Therefore, what is clearly needed is a query-abstraction and code-generation process that addresses the above issues by exploiting the information captured in object models and in SQL in order to enable user-friendly access to an RDBMS based on any arbitrary predicate or non-typical primary key based data access method.

SUMMARY OF THE INVENTION

In a preferred embodiment of the present invention a control system for enabling user access of data records stored in a relational database in an object oriented way is provided, comprising a first object model representing a class mapped to a table in the relational database, a second object model representing a query object modeled after the first object model according to the same modeling framework, a software parser for reading the information contained in the first and second object models, a model generator for building a representative model from aggregated information from the first and second models, and a code generator for scanning the representative model and generating the appropriate application code for each node in the representative model. The system is characterized in that a user supplies the input parameters for accessing the records desired from the database into a text receptacle of the second object model and executes the model causing subsequent application code-generation processing that drives the access to the records in the ordered manner, the records served as an object or objects to a user program from which such records were retrieved in a fashion requested and interpretable by the user program.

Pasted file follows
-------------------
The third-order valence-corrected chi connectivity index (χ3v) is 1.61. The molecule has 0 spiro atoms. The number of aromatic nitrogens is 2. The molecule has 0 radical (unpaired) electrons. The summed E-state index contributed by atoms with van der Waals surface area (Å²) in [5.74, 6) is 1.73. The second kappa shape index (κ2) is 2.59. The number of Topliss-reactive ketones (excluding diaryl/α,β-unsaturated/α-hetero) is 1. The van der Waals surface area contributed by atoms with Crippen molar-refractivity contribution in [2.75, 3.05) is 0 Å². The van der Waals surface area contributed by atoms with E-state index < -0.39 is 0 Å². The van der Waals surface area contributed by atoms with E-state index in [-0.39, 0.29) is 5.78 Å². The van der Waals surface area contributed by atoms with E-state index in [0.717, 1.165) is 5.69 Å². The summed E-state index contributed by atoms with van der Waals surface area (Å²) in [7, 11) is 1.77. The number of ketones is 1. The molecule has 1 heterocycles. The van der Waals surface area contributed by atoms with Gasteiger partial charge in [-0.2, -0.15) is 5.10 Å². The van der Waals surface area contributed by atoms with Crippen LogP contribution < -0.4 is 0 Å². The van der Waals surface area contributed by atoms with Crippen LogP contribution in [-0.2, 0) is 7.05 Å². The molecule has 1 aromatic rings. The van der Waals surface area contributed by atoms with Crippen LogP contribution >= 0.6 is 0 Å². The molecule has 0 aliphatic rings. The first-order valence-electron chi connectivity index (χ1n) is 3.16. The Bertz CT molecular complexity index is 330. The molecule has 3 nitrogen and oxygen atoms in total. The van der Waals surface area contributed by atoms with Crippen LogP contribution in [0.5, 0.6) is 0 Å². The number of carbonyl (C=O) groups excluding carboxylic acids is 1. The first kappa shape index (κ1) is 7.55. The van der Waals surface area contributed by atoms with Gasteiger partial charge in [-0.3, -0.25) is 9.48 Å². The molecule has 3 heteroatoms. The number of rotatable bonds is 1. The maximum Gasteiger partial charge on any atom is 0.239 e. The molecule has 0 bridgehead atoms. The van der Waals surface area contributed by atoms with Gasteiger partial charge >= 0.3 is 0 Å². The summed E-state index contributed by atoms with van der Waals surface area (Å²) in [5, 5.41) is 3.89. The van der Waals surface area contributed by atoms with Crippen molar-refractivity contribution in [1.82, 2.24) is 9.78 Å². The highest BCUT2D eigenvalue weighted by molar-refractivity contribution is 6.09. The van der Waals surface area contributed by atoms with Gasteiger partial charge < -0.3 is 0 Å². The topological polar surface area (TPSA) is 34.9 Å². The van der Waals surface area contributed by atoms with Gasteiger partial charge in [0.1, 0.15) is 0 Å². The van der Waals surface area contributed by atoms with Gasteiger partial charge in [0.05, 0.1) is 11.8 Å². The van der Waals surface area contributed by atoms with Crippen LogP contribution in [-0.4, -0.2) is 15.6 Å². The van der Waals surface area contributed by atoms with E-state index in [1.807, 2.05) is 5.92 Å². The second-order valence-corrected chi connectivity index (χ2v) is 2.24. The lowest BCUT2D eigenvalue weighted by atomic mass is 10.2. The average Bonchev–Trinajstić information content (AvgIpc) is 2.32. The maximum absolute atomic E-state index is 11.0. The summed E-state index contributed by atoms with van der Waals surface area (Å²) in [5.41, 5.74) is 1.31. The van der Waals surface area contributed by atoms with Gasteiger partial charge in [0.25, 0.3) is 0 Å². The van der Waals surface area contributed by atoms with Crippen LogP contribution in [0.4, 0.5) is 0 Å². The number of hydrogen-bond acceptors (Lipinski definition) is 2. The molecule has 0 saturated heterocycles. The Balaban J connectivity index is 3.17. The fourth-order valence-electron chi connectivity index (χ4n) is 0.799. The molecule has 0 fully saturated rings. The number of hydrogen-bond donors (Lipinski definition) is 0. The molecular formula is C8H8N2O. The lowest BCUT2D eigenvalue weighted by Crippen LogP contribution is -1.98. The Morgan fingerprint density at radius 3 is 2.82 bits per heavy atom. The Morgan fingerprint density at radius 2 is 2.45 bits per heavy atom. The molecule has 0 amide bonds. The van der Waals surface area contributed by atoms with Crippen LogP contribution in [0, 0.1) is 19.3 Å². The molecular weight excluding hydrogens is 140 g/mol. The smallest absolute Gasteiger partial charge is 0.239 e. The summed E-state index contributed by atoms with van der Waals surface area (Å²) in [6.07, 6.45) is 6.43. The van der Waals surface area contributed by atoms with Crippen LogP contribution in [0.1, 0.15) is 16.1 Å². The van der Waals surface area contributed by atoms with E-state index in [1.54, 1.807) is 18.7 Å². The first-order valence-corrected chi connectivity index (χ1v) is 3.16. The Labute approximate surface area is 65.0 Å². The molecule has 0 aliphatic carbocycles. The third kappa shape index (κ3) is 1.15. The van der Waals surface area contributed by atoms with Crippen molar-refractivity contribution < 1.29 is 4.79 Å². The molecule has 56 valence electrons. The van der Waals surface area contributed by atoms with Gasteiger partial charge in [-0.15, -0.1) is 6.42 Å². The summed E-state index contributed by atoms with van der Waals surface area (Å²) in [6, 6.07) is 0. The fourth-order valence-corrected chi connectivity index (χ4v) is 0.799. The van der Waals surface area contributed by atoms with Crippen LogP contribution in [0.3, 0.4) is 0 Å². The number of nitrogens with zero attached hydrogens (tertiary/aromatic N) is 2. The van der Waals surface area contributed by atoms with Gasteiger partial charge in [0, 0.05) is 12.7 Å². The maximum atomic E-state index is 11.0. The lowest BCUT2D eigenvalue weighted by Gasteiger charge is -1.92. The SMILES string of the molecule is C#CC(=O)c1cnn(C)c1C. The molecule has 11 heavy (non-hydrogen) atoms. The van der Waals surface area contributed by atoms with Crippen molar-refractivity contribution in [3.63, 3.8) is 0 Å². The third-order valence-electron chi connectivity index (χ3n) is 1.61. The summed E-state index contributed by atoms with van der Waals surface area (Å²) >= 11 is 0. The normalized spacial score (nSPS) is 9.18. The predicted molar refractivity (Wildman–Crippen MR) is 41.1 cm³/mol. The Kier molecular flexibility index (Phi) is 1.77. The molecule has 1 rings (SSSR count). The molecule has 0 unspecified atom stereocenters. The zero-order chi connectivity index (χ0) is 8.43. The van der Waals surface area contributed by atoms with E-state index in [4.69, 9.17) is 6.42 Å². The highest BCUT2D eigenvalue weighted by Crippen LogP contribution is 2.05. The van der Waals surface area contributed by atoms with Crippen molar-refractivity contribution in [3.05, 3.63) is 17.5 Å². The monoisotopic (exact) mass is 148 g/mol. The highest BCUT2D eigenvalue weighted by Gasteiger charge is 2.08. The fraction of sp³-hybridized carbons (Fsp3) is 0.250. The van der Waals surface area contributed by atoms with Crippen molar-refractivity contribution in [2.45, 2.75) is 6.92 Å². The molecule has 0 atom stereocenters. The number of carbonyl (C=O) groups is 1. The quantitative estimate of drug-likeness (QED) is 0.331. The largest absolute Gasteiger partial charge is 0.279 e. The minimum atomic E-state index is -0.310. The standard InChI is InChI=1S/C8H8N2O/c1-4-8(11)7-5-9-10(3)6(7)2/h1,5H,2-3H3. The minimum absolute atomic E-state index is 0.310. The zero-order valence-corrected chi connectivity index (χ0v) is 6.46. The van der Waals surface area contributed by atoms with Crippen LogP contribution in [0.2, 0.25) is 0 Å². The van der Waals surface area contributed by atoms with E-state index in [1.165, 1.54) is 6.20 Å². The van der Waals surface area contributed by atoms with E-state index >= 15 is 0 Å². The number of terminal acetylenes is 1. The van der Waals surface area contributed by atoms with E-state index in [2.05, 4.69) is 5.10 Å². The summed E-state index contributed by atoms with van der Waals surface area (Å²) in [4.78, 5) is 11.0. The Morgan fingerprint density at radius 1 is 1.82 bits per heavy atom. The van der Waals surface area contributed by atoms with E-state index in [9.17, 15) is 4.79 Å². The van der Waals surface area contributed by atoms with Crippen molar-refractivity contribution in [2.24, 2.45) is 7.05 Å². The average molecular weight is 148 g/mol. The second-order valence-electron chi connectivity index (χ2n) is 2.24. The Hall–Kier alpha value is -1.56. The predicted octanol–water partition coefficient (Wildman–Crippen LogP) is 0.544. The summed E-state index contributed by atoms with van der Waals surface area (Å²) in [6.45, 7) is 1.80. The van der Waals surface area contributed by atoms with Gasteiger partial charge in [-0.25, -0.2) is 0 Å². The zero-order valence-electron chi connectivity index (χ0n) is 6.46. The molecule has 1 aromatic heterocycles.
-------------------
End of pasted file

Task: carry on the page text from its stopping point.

In a preferred embodiment of the system the modeling language is Unified Modeling Language. Also in a preferred embodiment the query language is Structured Query Language. Further, in preferred embodiments the mapping schema is one to one class to table with replication in the subclasses. The second object may contain text options wherein if marked generate a method update or a method delete routine, and the modeling framework may support polymorphism with respect to object-to-relational mapping.

Further to the above, in preferred embodiments cursor, paging, and single row get methods are allowed, and access may be based on a primary key, or in some cases on an arbitrary predicate.